NFL Nation: 49ers-Bills
That should pretty much do it.
The Buffalo Bills have a .500 record and are alone at the bottom of the AFC East with only four games to play.
So much for that scalding hot 4-0 start. The Bills also were 5-1 and the darlings of the AFC.
The Bills' defense, playing without safety Donte Whitner, cornerback Jabari Greer and Pro Bowl defensive end Aaron Schobel, performed well enough for a victory. The Bills gave up only 195 net yards (62 rushing, 133 passing) and just 12 first downs.
But the Bills' offense didn't show up, and kicker Rian Lindell missed two field goals.
Bills quarterback Trent Edwards was awful. J.P. Losman emerged from the bullpen at the start of the second half and mustered a semblance of offense, but not nearly enough. The Bills have stumbled against 3-4 defenses all season. Now they're 1-5 against them.
The 49ers, meanwhile, became the first team in 15 tries to travel three time zones eastward and win.
Posted by ESPN.com's Mike SandoThe 49ers showed everything they want to be under Mike Singletary in becoming the first West Coast team to win in the Eastern time zone this season.
Running back Frank Gore ran the ball on the 49ers' first five offensive plays. Quarterback Shaun Hill managed the game and struck downfield selectively. Free-agent addition Justin Smith blew up a fourth-and-2 running play in the fourth quarter when the Bills were threatening to score. And when the Bills needed a comeback late, the 49ers' pass rush took over, with Ray McDonald getting pressure and Smith collecting a key sack.
With the exception of a Gore fumble and an untimely penalty, the 49ers were the smarter team in the second half, letting the Bills make the errors. The Bills were the team suffering from shaky quarterback play, bad decision making and questionable game management.
This marked a reversal for the 49ers and a breakthrough performance for Singletary as he builds a case for keeping the job in 2009.
Posted by ESPN.com's Mike Sando
The 49ers can make it 0-for-15 among teams traveling west to east across a 3-hour time difference this season. Seattle (0-4), Oakland (0-3), San Diego (0-3), Arizona (0-3) and San Francisco (0-1) have combined for an 0-14 record in games starting at 10 a.m. PT.
The Cardinals' defeat to the Eagles on Thursday night didn't qualify because Arizona is on Mountain time and does not adjust for daylight savings.
The early start isn't the 49ers' only enemy at Ralph Wilson Stadium. San Francisco's defense has allowed nine passing touchdowns over its last four games despite holding the Rams to one during a 35-16 victory in Week 11. The Bills aren't a great passing team, but they are coming of a 54-point showing at Kansas City.
Bulger has taken too many hits to trust his protection and run the offense with confidence. Jackson figures to be rusty if he returns, and his durability is in question. Pace is still a good player when healthy, but an offensive tackle can do only so much.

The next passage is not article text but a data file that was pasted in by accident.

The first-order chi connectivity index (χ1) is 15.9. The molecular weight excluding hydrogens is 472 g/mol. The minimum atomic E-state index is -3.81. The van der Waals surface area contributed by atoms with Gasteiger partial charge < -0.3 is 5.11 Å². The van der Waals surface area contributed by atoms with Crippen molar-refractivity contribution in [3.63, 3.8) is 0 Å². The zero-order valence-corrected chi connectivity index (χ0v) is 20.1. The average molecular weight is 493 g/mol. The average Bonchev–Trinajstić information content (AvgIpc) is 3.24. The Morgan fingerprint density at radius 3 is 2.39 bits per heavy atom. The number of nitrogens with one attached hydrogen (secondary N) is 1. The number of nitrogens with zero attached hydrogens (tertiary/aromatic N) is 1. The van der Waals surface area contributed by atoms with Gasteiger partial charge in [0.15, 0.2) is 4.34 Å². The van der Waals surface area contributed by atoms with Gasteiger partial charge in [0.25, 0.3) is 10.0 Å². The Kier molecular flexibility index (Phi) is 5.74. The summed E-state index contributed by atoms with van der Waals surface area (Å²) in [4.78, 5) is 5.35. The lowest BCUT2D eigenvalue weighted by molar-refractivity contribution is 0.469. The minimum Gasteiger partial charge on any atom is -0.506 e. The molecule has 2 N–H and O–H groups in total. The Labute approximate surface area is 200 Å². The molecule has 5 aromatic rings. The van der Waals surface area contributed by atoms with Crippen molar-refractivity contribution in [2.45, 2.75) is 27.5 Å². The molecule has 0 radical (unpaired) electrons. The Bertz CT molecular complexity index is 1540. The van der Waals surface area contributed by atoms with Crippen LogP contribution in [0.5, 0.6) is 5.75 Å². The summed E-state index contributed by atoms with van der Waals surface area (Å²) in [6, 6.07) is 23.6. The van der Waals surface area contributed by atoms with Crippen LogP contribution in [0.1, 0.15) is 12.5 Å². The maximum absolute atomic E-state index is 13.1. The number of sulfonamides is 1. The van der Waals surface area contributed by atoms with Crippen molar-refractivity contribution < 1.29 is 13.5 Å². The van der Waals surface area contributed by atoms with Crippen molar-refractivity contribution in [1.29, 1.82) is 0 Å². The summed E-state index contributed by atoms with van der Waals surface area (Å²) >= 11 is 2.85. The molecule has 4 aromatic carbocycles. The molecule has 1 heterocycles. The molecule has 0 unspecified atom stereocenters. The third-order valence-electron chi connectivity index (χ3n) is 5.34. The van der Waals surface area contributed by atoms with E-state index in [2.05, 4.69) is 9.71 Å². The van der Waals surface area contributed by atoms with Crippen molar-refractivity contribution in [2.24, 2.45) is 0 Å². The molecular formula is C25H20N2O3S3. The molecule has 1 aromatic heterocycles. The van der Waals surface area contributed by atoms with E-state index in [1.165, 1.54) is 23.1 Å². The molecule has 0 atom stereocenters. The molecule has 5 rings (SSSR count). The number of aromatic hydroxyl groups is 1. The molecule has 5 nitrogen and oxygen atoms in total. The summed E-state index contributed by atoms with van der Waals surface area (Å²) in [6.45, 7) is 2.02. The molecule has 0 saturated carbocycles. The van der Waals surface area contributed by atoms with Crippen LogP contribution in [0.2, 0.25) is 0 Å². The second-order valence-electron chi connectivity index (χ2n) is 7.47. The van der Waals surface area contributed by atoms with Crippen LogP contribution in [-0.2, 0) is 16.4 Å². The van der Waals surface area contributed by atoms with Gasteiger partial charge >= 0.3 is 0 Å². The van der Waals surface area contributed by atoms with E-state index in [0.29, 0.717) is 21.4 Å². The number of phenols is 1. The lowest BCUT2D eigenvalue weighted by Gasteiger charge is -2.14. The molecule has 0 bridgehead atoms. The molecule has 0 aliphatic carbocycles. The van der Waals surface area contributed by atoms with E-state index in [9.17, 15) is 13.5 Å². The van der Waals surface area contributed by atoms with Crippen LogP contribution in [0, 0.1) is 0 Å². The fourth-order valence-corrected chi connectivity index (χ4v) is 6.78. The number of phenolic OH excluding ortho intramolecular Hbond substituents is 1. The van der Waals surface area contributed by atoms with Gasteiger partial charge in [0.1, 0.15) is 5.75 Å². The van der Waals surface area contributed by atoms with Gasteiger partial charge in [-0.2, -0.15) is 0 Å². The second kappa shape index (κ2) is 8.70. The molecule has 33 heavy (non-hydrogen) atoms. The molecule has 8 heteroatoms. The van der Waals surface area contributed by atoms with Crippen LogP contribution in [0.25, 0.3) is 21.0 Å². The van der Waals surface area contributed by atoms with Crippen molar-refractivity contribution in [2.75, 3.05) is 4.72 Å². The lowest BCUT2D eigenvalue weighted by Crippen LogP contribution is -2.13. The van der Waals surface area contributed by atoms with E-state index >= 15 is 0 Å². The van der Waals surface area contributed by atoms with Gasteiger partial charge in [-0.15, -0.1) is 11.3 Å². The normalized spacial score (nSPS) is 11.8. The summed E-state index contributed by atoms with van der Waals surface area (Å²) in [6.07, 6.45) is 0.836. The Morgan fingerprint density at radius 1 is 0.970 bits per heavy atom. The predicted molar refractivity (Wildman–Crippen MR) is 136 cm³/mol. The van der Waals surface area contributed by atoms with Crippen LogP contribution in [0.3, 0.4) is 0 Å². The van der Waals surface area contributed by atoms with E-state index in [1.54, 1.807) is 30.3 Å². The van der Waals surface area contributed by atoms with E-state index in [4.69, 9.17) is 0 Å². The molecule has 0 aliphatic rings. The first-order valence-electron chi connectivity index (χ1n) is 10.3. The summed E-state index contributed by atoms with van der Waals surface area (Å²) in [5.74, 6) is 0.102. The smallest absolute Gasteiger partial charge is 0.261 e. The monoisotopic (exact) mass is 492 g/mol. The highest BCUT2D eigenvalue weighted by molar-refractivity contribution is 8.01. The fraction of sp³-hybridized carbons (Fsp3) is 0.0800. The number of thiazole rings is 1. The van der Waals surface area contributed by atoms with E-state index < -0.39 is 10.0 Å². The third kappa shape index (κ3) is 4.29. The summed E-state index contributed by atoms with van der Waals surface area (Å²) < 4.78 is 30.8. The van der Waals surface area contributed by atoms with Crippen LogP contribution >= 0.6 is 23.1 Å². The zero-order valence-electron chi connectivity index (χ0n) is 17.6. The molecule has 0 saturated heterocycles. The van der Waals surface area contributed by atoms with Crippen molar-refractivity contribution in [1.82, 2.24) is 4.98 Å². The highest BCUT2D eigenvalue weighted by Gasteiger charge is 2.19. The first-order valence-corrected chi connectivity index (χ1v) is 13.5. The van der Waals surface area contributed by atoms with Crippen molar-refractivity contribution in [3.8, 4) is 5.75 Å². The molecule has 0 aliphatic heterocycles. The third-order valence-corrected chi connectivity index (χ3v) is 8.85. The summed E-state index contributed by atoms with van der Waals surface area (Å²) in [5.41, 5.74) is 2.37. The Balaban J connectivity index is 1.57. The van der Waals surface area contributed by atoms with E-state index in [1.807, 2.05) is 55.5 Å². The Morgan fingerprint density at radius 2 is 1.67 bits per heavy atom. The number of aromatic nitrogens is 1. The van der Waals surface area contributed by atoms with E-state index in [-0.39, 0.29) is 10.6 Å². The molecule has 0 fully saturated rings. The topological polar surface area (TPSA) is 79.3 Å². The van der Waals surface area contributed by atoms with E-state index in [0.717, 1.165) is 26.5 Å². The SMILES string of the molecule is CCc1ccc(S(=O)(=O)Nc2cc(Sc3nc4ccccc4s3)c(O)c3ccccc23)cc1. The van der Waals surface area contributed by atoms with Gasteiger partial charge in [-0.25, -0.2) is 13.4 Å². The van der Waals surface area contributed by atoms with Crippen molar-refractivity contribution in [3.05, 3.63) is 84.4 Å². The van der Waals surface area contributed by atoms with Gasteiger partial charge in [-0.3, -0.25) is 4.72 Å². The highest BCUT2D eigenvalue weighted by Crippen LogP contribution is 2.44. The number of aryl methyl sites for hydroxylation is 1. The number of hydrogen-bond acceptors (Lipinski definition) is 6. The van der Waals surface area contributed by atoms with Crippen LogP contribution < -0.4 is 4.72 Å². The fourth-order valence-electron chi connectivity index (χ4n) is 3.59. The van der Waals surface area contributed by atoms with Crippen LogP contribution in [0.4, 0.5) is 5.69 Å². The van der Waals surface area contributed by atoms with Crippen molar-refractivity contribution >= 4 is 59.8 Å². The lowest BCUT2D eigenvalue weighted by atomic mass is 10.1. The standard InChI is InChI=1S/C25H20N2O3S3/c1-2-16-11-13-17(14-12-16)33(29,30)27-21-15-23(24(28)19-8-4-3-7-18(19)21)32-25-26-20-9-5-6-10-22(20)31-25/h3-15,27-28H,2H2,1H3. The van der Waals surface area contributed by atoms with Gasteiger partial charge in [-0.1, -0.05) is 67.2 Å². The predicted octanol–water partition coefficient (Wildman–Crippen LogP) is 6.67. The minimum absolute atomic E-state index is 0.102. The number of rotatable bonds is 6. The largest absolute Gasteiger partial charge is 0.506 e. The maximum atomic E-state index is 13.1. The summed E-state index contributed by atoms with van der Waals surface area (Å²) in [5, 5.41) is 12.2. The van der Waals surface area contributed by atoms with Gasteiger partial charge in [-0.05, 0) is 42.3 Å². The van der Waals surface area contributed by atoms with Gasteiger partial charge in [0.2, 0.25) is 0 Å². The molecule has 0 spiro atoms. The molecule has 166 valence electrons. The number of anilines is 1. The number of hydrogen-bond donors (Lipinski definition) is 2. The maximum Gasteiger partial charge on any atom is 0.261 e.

And it's not as though the Rams' defense has shown signs of picking up the slack. This game qualifies as a must-win for the Dolphins as they make a playoff push. Their ground game should punish the Rams' poor-tackling defense.
Buffalo Bills coach Dick Jauron graduated from Yale, where he was a member of the prestigious Wolf's Head secret society.
So when he sheepishly said it was happenstance Pacific time zone teams are 0-14 in the Eastern time zone so far this year, you had to figure he merely was trying to avoid the topic with the San Francisco 49ers visiting Ralph Wilson Stadium on Sunday.
A reporter asked Jauron what factors have played into the 0-14 record.
"You're asking me only what I think," Jauron replied Wednesday when asked what factors have played in the trend. "I think it's coincidence."
Math reveals otherwise.
If everything were equal, the probability of starting with 14 straight losses is .0061 percent, or one out of 16,384 possible outcomes.
But, of course, there isn't an even playing field because AFC West and NFC West teams simply aren't that good this year. They're bad enough in their own stadiums, but when they fly east to play games at what their players' bodies think is 10 a.m., winning is that much tougher.
To accomplish something that, in a vacuum, has six one-thousands of a percent probability indicates a rather powerful, legitimate trend that means the Bills better win Sunday.
Then again, Jauron's smart enough to realize those wouldn't have been very nice things to say.
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